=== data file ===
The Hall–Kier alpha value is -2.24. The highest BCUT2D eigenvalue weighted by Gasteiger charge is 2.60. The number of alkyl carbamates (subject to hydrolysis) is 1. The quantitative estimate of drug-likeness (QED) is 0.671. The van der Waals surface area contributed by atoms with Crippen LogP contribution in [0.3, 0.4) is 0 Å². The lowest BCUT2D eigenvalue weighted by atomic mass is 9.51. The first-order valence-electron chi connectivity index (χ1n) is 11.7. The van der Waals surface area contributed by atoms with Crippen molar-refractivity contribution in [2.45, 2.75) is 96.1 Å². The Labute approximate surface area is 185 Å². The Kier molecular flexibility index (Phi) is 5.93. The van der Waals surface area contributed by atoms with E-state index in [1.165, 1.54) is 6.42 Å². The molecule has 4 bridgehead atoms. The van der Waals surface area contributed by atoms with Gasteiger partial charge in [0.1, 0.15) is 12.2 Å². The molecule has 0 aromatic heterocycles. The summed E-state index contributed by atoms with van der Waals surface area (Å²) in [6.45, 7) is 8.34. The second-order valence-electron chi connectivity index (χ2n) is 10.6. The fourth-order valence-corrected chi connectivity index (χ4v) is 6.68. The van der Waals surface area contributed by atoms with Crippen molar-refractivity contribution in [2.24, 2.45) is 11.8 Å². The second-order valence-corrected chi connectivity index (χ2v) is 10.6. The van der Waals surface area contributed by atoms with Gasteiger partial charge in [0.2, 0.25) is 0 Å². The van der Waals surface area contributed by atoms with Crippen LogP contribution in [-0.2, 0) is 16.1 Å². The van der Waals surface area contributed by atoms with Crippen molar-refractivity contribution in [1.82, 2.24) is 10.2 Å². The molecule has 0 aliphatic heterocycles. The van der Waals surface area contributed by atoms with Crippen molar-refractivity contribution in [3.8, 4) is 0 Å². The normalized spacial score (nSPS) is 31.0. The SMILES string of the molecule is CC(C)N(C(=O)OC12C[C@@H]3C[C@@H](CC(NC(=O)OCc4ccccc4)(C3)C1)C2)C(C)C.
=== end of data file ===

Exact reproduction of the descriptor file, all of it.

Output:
The Hall–Kier alpha value is -2.24. The highest BCUT2D eigenvalue weighted by Gasteiger charge is 2.60. The number of alkyl carbamates (subject to hydrolysis) is 1. The quantitative estimate of drug-likeness (QED) is 0.671. The van der Waals surface area contributed by atoms with Crippen LogP contribution in [0.3, 0.4) is 0 Å². The lowest BCUT2D eigenvalue weighted by atomic mass is 9.51. The first-order valence-electron chi connectivity index (χ1n) is 11.7. The van der Waals surface area contributed by atoms with Crippen molar-refractivity contribution in [2.45, 2.75) is 96.1 Å². The Labute approximate surface area is 185 Å². The Kier molecular flexibility index (Phi) is 5.93. The van der Waals surface area contributed by atoms with E-state index in [1.165, 1.54) is 6.42 Å². The molecule has 4 bridgehead atoms. The van der Waals surface area contributed by atoms with Gasteiger partial charge in [0.1, 0.15) is 12.2 Å². The molecule has 0 aromatic heterocycles. The summed E-state index contributed by atoms with van der Waals surface area (Å²) in [6.45, 7) is 8.34. The second-order valence-electron chi connectivity index (χ2n) is 10.6. The fourth-order valence-corrected chi connectivity index (χ4v) is 6.68. The van der Waals surface area contributed by atoms with Crippen molar-refractivity contribution in [2.24, 2.45) is 11.8 Å². The second-order valence-corrected chi connectivity index (χ2v) is 10.6. The van der Waals surface area contributed by atoms with Gasteiger partial charge in [0.2, 0.25) is 0 Å². The van der Waals surface area contributed by atoms with Crippen LogP contribution in [-0.2, 0) is 16.1 Å². The van der Waals surface area contributed by atoms with Crippen molar-refractivity contribution in [1.82, 2.24) is 10.2 Å². The molecule has 0 aliphatic heterocycles. The van der Waals surface area contributed by atoms with Crippen molar-refractivity contribution in [3.8, 4) is 0 Å². The normalized spacial score (nSPS) is 31.0. The SMILES string of the molecule is CC(C)N(C(=O)OC12C[C@@H]3C[C@@H](CC(NC(=O)OCc4ccccc4)(C3)C1)C2)C(C)C.